"The numbers speak for themselves: Ontario provides colleges with the least per-student funding of any province. That’s no way to celebrate a system that has given our province so much.” — RM Kennedy, Chair of OPSEU's College Academic Division
Toronto (05 April 2017) — The way Ontario’s 24 public Colleges of Applied Arts and Technology are being referred to by the minister has the union representing faculty and staff concerned about the government’s intentions for colleges.
Statement seen as opening doors to further privatization
The President of the Ontario Public Service Employees Union voiced concerns after a recent announcement that the minister’s chosen language may signal a disturbing shift away from public education itself.
“We’ve seen a shift happening for a number of years, as funding has dropped and colleges have been pushed towards privatization,” said Warren (Smokey) Thomas. “Just last year, we saw this continue through private partnerships such as the one with McDonald’s, where colleges were directed to accept corporate training as the equivalent to public education."
“Now, when we should be celebrating the key role these public colleges have played in our province’s economic success, the minister has taken to referring to them as merely 'publicly assisted.' The only reason to hide the fact these are public assets is if the government is intending to ramp up efforts to privatize them completely.”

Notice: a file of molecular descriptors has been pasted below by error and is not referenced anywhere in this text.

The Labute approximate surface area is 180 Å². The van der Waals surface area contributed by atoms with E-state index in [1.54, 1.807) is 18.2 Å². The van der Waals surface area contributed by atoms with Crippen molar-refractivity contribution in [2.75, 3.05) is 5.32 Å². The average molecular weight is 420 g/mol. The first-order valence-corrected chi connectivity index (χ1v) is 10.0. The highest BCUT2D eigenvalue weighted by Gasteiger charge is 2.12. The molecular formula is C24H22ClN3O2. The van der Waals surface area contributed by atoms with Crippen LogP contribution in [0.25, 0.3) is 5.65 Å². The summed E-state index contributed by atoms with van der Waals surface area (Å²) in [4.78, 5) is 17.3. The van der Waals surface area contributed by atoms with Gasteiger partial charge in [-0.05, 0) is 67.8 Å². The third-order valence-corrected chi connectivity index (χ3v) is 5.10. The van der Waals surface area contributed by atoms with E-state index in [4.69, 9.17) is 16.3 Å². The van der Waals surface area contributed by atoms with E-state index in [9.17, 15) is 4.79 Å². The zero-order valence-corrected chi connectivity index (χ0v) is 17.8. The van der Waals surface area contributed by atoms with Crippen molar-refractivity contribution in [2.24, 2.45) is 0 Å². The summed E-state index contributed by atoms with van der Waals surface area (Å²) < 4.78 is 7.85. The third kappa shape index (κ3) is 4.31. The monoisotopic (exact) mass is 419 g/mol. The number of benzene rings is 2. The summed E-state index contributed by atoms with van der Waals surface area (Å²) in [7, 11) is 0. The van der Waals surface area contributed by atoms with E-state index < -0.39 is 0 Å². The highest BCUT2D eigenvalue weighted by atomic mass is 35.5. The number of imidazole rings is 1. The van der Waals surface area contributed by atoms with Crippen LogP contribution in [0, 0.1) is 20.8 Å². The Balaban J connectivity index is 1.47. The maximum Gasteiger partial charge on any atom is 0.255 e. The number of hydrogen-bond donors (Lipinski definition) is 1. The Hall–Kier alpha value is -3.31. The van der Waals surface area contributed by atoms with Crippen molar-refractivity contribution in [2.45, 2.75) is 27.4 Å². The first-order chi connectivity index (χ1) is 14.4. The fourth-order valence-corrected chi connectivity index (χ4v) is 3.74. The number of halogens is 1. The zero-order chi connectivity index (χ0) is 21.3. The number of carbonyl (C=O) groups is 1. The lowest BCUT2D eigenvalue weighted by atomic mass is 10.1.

Government focuses on capital investments, but funds that keep colleges functioning are dropping
Support staff and faculty echoed concerns with the language, as well as how the announcement continues a trend of funding one-time capital investments rather than the operating funding needed for student success.
“This is another announcement about capital funding, but year after year our colleges have seen continued declines in the funding we need to actually operate,” said RM Kennedy, chair of OPSEU’s College Academic Division. “The numbers speak for themselves: Ontario provides colleges with the least per-student funding of any province. That’s no way to celebrate a system that has given our province so much.”
Photo ops get money but not services for students
Similarly, Janice Hagan, the chair of OPSEU’s College Support Division, pointed out that “while we keep being told there’s no money for the frontlines, it seems like in the lead-up to an election there’s no shortage of funding for things that come with ribbons for politicians to cut. It’s time to end the photo ops and start getting serious about funding the frontline resources students need.”
The National Union of Public and General Employees (NUPGE) is one of Canada's largest labour organizations with over 370,000 members. Our mission is to improve the lives of working families and to build a stronger Canada by ensuring our common wealth is used for the common good. ~ NUPGE